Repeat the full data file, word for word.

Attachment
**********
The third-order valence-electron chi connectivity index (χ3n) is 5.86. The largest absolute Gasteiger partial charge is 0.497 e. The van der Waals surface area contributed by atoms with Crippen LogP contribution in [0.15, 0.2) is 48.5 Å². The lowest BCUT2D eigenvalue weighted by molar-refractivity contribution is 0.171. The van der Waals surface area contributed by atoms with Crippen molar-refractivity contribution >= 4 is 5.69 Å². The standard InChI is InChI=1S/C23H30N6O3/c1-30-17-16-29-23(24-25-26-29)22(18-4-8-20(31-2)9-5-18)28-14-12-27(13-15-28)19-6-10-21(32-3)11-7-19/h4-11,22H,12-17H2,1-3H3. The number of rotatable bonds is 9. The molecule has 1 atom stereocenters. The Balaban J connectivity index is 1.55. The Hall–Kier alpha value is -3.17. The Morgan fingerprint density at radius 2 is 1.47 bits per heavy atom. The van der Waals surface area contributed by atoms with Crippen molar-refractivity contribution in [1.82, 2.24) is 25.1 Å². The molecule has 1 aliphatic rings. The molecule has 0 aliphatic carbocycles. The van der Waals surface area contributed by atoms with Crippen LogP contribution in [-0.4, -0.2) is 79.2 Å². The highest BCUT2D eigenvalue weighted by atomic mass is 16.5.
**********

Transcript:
The third-order valence-electron chi connectivity index (χ3n) is 5.86. The largest absolute Gasteiger partial charge is 0.497 e. The van der Waals surface area contributed by atoms with Crippen LogP contribution in [0.15, 0.2) is 48.5 Å². The lowest BCUT2D eigenvalue weighted by molar-refractivity contribution is 0.171. The van der Waals surface area contributed by atoms with Crippen molar-refractivity contribution >= 4 is 5.69 Å². The standard InChI is InChI=1S/C23H30N6O3/c1-30-17-16-29-23(24-25-26-29)22(18-4-8-20(31-2)9-5-18)28-14-12-27(13-15-28)19-6-10-21(32-3)11-7-19/h4-11,22H,12-17H2,1-3H3. The number of rotatable bonds is 9. The molecule has 1 atom stereocenters. The Balaban J connectivity index is 1.55. The Hall–Kier alpha value is -3.17. The Morgan fingerprint density at radius 2 is 1.47 bits per heavy atom. The van der Waals surface area contributed by atoms with Crippen molar-refractivity contribution in [1.82, 2.24) is 25.1 Å². The molecule has 1 aliphatic rings. The molecule has 0 aliphatic carbocycles. The van der Waals surface area contributed by atoms with Crippen LogP contribution in [-0.4, -0.2) is 79.2 Å². The highest BCUT2D eigenvalue weighted by atomic mass is 16.5.